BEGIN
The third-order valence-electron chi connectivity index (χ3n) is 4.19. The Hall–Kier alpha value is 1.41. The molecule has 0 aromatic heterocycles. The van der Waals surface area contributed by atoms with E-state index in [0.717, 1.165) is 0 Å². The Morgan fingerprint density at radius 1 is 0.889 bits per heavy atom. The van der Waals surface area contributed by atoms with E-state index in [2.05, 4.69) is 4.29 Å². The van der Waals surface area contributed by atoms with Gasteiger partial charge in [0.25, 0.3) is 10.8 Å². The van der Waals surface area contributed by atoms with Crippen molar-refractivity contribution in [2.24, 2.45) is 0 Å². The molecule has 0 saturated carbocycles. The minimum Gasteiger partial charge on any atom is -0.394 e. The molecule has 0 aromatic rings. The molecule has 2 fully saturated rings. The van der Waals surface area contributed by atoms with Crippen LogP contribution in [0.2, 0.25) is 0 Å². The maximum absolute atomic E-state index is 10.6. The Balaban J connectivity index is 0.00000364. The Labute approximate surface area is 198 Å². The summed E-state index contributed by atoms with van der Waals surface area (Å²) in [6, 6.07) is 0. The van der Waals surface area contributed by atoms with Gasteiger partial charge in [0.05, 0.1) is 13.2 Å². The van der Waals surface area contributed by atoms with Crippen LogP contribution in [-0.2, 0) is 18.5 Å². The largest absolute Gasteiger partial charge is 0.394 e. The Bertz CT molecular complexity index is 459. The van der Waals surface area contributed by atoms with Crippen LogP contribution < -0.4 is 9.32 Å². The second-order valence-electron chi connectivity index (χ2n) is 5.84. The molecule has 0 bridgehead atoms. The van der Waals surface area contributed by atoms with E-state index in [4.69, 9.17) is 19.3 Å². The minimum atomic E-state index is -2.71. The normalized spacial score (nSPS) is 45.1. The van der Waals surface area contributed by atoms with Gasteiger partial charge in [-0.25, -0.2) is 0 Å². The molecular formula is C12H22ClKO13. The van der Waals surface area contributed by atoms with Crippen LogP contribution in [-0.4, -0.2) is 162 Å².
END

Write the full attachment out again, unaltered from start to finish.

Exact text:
The third-order valence-electron chi connectivity index (χ3n) is 4.19. The Hall–Kier alpha value is 1.41. The molecule has 0 aromatic heterocycles. The van der Waals surface area contributed by atoms with E-state index in [0.717, 1.165) is 0 Å². The Morgan fingerprint density at radius 1 is 0.889 bits per heavy atom. The van der Waals surface area contributed by atoms with E-state index in [2.05, 4.69) is 4.29 Å². The van der Waals surface area contributed by atoms with Gasteiger partial charge in [0.25, 0.3) is 10.8 Å². The van der Waals surface area contributed by atoms with Crippen molar-refractivity contribution in [2.24, 2.45) is 0 Å². The molecule has 0 saturated carbocycles. The minimum Gasteiger partial charge on any atom is -0.394 e. The molecule has 0 aromatic rings. The molecule has 2 fully saturated rings. The van der Waals surface area contributed by atoms with Crippen LogP contribution in [0.2, 0.25) is 0 Å². The maximum absolute atomic E-state index is 10.6. The Balaban J connectivity index is 0.00000364. The Labute approximate surface area is 198 Å². The summed E-state index contributed by atoms with van der Waals surface area (Å²) in [6, 6.07) is 0. The van der Waals surface area contributed by atoms with Gasteiger partial charge in [0.05, 0.1) is 13.2 Å². The van der Waals surface area contributed by atoms with Crippen LogP contribution in [-0.2, 0) is 18.5 Å². The largest absolute Gasteiger partial charge is 0.394 e. The Bertz CT molecular complexity index is 459. The van der Waals surface area contributed by atoms with Crippen LogP contribution < -0.4 is 9.32 Å². The second-order valence-electron chi connectivity index (χ2n) is 5.84. The molecule has 0 bridgehead atoms. The van der Waals surface area contributed by atoms with E-state index in [4.69, 9.17) is 19.3 Å². The minimum atomic E-state index is -2.71. The normalized spacial score (nSPS) is 45.1. The van der Waals surface area contributed by atoms with Gasteiger partial charge in [-0.25, -0.2) is 0 Å². The molecular formula is C12H22ClKO13. The van der Waals surface area contributed by atoms with Crippen LogP contribution in [-0.4, -0.2) is 162 Å².